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 | By Doug Culp

The biblical basis for the sacraments of initiation

In December 1545, the Council of Trent began its work of clarifying doctrine and purifying the inner life of the Church as a response to challenges presented by the Protestant Reformation. When it finally closed in 1563, the Council of Trent pronounced, among many other things, that there were seven sacraments (baptism, confession/penance, confirmation, Eucharist, matrimony, holy orders, and anointing of the sick) – all of which were instituted by Jesus Christ. However, a review of the New Testament would yield no such listing of sacraments. Does this mean that the seven sacraments are not biblically based? What exactly is the biblical evidence that Jesus instituted them?


The sacraments of initiation

Our exploration begins with the sacraments of initiation: baptism, confirmation and the Eucharist. These sacraments “lay the foundations of every Christian life,” according to the Catechism. (1212) We are reborn through baptism, strengthened by confirmation and nourished by the Eucharist. Each is supported by sacred Scripture.


The three Synoptic Gospels (Matthew, Mark and Luke) explicitly recount the story of Jesus’ baptism by John the Baptist. The Gospel of John (1:32) is more implicit in its approach as John the Baptist testifies having seen the Spirit descend upon Jesus like a dove and remain upon him. The Catechism of the Council of Trent points to this event as indicating Christ instituted the sacrament of baptism.

However, there is additional evidence. The Gospel of John says that Jesus also baptized others (3:22) after delivering his famous discourse about the need to be born again from above to Nicodemus. So we see Jesus instituting the need for baptism through his actions. Jesus also provided evidence through his words. In Matthew 28:18-20 Jesus, following his resurrection, commands the Apostles to baptize all nations in the name of the Father, Son and Holy Spirit. He communicates the importance of baptism when he tells his Apostles in Mark 16:16 that those who believe and are baptized “will be saved.”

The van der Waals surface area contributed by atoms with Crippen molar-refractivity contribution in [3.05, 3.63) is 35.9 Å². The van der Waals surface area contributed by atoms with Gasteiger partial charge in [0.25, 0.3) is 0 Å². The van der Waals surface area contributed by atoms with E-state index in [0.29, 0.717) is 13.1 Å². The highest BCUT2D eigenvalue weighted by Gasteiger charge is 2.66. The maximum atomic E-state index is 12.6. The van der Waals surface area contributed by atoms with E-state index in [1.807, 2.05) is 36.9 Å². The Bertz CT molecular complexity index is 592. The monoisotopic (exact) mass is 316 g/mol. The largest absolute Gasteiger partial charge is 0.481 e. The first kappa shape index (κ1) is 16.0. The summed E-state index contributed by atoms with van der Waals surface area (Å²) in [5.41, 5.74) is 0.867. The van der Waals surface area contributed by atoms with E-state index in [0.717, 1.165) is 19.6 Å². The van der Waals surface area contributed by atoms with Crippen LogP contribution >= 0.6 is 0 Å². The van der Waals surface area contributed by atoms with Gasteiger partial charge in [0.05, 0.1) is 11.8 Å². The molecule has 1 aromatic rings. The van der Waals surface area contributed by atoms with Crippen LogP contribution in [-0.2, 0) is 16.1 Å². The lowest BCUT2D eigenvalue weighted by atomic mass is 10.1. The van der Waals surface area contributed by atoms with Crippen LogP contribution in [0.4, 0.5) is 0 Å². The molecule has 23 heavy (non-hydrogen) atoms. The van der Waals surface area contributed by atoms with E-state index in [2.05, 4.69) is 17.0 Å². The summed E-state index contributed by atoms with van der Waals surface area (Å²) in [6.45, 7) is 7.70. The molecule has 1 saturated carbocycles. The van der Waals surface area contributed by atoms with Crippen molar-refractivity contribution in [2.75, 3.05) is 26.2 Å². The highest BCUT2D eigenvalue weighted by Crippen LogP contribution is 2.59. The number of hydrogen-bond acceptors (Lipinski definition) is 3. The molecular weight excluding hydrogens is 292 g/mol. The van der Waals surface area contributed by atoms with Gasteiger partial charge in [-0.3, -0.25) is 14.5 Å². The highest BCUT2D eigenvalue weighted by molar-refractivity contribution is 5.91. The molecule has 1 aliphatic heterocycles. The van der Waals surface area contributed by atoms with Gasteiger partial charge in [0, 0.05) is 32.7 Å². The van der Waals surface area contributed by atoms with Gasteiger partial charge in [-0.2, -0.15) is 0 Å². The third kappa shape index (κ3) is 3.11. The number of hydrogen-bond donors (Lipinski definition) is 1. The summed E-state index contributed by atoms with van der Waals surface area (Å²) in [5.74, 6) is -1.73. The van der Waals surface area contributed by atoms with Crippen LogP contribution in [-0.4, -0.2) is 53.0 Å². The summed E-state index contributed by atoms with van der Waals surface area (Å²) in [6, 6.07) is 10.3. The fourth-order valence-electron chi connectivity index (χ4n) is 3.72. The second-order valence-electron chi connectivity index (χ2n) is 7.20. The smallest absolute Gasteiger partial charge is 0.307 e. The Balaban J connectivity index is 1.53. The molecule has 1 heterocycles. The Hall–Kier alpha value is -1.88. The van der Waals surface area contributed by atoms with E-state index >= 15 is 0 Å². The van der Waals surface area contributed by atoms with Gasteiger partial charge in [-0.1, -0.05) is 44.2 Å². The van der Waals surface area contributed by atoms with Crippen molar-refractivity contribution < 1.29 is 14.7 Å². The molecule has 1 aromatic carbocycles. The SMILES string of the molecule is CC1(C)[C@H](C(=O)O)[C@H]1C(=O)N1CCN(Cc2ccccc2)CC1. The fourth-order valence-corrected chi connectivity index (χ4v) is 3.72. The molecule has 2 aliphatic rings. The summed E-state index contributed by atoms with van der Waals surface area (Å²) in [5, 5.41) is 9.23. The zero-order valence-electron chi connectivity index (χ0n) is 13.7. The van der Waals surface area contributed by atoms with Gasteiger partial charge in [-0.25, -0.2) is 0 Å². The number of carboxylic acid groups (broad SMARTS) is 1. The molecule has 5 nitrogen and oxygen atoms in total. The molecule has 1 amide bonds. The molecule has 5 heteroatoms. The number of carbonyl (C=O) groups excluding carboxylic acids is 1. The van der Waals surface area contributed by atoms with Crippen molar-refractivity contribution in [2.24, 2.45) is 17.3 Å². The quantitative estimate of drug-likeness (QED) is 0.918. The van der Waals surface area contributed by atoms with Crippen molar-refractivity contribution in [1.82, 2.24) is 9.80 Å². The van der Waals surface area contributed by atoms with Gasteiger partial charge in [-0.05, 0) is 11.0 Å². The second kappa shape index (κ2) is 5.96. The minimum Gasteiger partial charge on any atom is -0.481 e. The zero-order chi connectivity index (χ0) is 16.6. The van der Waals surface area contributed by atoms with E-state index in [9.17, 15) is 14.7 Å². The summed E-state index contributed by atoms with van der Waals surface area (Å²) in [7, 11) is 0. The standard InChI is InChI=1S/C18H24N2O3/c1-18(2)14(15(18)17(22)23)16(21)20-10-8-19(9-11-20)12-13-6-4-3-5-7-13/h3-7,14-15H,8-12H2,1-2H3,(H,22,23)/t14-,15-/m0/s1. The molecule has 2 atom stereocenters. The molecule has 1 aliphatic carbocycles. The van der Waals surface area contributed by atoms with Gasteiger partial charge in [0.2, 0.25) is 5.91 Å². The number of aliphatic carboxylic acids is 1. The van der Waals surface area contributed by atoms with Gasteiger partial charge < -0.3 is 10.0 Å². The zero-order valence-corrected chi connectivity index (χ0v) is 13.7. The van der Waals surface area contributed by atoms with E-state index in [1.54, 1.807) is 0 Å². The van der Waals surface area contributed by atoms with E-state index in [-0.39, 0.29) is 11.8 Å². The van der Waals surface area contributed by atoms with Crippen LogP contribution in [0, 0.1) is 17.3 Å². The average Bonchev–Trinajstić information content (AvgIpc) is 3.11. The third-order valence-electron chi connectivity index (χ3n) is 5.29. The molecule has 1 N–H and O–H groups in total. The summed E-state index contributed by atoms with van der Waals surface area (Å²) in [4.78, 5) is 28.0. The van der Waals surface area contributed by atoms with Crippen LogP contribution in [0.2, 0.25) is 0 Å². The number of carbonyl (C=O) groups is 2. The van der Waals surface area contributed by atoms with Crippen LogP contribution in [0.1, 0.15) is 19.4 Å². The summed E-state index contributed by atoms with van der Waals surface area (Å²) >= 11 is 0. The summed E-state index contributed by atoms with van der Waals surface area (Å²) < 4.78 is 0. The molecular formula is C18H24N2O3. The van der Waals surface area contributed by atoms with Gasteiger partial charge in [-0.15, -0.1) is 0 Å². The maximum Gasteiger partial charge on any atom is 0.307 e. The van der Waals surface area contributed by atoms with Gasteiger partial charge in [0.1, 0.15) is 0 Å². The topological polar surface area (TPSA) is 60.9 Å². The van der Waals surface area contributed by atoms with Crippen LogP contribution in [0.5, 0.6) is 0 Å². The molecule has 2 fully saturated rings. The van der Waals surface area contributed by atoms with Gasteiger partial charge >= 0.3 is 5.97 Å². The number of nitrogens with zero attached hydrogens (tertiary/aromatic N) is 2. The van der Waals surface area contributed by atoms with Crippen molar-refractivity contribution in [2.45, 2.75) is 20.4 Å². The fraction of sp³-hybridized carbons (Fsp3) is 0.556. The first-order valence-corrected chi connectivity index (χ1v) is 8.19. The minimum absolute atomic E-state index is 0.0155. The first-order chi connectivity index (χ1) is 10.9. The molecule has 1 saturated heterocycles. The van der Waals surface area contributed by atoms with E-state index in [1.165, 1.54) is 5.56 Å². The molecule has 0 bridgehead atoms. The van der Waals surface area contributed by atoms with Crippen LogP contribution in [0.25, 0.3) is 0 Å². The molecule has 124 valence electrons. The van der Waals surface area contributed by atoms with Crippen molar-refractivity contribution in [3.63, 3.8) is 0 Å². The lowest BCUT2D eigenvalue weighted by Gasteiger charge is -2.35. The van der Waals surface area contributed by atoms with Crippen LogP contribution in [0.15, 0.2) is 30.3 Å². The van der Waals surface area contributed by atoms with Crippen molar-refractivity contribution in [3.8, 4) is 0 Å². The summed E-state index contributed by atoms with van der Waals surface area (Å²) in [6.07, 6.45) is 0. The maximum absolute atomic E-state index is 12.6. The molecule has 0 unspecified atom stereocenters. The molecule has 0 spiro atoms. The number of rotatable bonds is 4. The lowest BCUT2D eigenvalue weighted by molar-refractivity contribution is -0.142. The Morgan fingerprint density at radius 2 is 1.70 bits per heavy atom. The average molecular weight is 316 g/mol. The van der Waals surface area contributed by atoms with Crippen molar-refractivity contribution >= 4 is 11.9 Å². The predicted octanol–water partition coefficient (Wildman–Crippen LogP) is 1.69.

Interestingly, the Apostles did not immediately act upon Jesus’ great commission to preach the Good News and baptize all nations. Before his Ascension, Jesus told the Apostles to remain in Jerusalem for a while longer. Why? They had not yet received the Holy Spirit, whom Jesus had promised to send. (Acts 1:4-5, see also John 14:16) As they huddled in their Upper Room in Jerusalem, the Holy Spirit came to rest upon them like “tongues of fire.” (Acts 2:3) The Church was born on that Pentecost, which is considered Jesus’ institution of the sacrament of confirmation. One might also reference Acts 8:14-16 for scriptural evidence that the early Church celebrated the sacrament of confirmation.


The biblical evidence for Christ’s institution of the sacrament of the Eucharist is, perhaps, the clearest to spot. The Catechism (1323) states that Jesus “instituted the Eucharistic sacrifice of his Body and Blood” at the Last Supper. In the three Synoptic Gospels, Jesus instituted the Eucharist at the Last Supper (Mt 26:26-28; Mk 14:22-24; Lk 22:17-20) and in John, chapter 6, during the Bread of Life Discourse, Jesus says: “For my flesh is true food, and my blood is true drink. Whoever eats my flesh and drinks my blood remains in me and I in him.” (55-56)

Did You Know…

The Protestant Reformation began with the publication of Ninety-Five Theses on Oct. 31, 1517, by Martin Luther. Among other things, Luther argued that the seven sacraments should be reduced in number. He posited baptism, penance, and the Lord’s Supper as the only proper sacraments. This is why the Council of Trent felt it necessary to clarify and reiterate that there are seven. Eventually, penance was also cut and so, today, Protestant denominations such as Reformed, Lutheran and Anglican recognize only baptism and the Lord’s Supper as sacraments.


Pope Francis on the sacraments of initiation



“Baptism permits Christ to live in us, and to live united with him, in order to collaborate in the Church, each according to his or her own condition, to the transformation of the world.” (Apr 2018 Gen Aud)


“This [Holy] Spirit acts with strength within us, within all people and during one’s whole life, when we receive him in our hearts, Christ makes himself present and takes shape in our lives.” (Jan 2014 Gen Aud)


“To let ourselves be nourished by the Bread of Life means to be in tune with the heart of Christ, to assimilate his choices, thoughts, behaviors.” (Aug 2015 Angelus)

Doug Culp is the chancellor for the Catholic Diocese of Lexington.

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